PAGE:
Africa lost $18.4 billion annually between 1970 and 2008 as a result of capital flight, a new report shows.
The Africa Economic Outlook 2012 released at the start of this year’s African Development Bank annual meeting in Arusha says reversing this significant outflow of capital could finance the continent’s development.
According to the report, if the capital had been reinvested in Africa with the same level of productivity as that of actual investment, poverty levels would have been cut by four to six per cent every year between 2000 and 2008.
“African countries could as a group have reached the Millennium Development Goal of halving the 1990 level of poverty by 2015, an objective they will not achieve on the current rate of poverty reduction,” it notes.
The saved capital could also go into increased investment in social and economic infrastructure, the report says, asserting that international cooperation is crucial in reversing this flow of African cash.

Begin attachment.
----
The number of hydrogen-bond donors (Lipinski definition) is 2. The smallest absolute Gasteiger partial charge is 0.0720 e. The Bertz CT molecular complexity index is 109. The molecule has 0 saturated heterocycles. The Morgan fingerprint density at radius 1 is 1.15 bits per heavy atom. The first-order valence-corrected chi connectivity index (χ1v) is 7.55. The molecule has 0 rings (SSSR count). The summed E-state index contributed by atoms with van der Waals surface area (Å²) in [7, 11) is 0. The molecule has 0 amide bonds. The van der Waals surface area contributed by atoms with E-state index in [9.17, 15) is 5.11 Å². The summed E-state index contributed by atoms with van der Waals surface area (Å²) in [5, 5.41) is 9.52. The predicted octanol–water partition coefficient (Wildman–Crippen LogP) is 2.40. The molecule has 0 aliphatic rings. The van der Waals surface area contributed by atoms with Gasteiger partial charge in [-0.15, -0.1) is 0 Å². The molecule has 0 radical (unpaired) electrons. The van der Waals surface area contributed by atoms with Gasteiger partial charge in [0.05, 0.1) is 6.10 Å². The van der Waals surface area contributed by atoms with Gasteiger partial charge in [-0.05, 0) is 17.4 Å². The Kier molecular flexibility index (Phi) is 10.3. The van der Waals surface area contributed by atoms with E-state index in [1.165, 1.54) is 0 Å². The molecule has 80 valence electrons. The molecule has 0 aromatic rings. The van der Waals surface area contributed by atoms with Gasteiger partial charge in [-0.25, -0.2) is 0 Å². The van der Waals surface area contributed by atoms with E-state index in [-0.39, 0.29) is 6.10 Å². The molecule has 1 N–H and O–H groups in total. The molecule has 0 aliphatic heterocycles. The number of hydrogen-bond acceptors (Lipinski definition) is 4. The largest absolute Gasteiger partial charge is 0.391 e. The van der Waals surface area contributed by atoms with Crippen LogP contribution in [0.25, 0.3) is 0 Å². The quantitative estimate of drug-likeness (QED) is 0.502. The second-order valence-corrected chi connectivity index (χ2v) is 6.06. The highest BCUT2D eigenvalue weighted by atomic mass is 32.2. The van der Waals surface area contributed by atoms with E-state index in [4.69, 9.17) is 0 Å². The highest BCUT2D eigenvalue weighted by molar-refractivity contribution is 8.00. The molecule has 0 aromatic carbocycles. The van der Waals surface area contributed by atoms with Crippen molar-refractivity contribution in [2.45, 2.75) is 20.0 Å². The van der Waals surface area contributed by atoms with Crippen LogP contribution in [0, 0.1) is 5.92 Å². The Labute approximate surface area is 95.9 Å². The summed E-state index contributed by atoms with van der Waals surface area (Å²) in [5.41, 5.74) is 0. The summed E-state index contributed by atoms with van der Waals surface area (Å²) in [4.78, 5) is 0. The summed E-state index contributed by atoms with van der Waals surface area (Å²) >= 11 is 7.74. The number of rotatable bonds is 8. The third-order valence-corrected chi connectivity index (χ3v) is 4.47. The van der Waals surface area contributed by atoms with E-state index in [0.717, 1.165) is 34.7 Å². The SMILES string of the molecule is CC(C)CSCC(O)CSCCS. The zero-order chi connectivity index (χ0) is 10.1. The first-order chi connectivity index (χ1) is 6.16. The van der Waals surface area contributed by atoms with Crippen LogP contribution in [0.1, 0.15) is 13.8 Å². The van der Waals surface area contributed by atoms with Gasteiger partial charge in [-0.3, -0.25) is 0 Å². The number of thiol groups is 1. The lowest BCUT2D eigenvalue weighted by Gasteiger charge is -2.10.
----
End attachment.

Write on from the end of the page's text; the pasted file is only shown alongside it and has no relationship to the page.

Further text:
Africa should continue to improve domestic governance and eliminate the practices that foster capital flight, it adds.
The study calls on the international community to help the continent identify and repatriate stolen wealth and suggests the use of international instruments such as ‚ÄúStolen Asset Recovery Initiative‚ÄĚ (StAR).
“Without an international coalition for the reversal of capital flight, Africa alone will not succeed due to the reticence of some countries benefiting from these practices,” it reads.
On human development, the research finds sub-Saharan Africa had the lowest aggregate level of human development indicators in 2011 but had the second fastest annual increase between 2000 and 2011.
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